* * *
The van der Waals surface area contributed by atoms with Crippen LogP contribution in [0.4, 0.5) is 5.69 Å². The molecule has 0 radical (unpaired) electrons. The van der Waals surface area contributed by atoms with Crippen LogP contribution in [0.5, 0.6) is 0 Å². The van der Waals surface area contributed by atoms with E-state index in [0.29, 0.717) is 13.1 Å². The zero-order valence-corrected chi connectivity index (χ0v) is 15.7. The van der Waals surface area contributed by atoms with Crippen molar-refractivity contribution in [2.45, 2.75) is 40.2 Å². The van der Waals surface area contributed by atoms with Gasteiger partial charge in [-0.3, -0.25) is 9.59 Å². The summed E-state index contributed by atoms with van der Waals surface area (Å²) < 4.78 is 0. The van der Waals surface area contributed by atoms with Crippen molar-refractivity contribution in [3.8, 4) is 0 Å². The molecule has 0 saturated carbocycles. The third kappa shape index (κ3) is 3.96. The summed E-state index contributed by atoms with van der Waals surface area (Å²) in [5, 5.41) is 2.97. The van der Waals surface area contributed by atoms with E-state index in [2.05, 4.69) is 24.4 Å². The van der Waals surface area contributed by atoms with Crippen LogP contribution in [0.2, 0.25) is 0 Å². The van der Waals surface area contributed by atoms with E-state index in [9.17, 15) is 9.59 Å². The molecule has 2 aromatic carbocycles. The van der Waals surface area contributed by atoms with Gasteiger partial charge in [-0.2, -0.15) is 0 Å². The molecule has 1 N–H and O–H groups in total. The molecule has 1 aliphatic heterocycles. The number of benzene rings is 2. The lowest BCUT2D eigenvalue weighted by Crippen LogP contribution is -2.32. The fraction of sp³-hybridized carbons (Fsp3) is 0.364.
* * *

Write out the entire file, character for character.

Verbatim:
The van der Waals surface area contributed by atoms with Crippen LogP contribution in [0.4, 0.5) is 5.69 Å². The molecule has 0 radical (unpaired) electrons. The van der Waals surface area contributed by atoms with Crippen LogP contribution in [0.5, 0.6) is 0 Å². The van der Waals surface area contributed by atoms with E-state index in [0.29, 0.717) is 13.1 Å². The zero-order valence-corrected chi connectivity index (χ0v) is 15.7. The van der Waals surface area contributed by atoms with Crippen molar-refractivity contribution in [2.45, 2.75) is 40.2 Å². The van der Waals surface area contributed by atoms with Gasteiger partial charge in [-0.3, -0.25) is 9.59 Å². The summed E-state index contributed by atoms with van der Waals surface area (Å²) < 4.78 is 0. The van der Waals surface area contributed by atoms with Crippen molar-refractivity contribution in [3.8, 4) is 0 Å². The molecule has 0 saturated carbocycles. The third kappa shape index (κ3) is 3.96. The summed E-state index contributed by atoms with van der Waals surface area (Å²) in [5, 5.41) is 2.97. The van der Waals surface area contributed by atoms with E-state index in [2.05, 4.69) is 24.4 Å². The van der Waals surface area contributed by atoms with Crippen LogP contribution in [0.2, 0.25) is 0 Å². The van der Waals surface area contributed by atoms with E-state index in [9.17, 15) is 9.59 Å². The molecule has 2 aromatic carbocycles. The van der Waals surface area contributed by atoms with Gasteiger partial charge in [-0.2, -0.15) is 0 Å². The molecule has 1 N–H and O–H groups in total. The molecule has 1 aliphatic heterocycles. The number of benzene rings is 2. The lowest BCUT2D eigenvalue weighted by Crippen LogP contribution is -2.32. The fraction of sp³-hybridized carbons (Fsp3) is 0.364.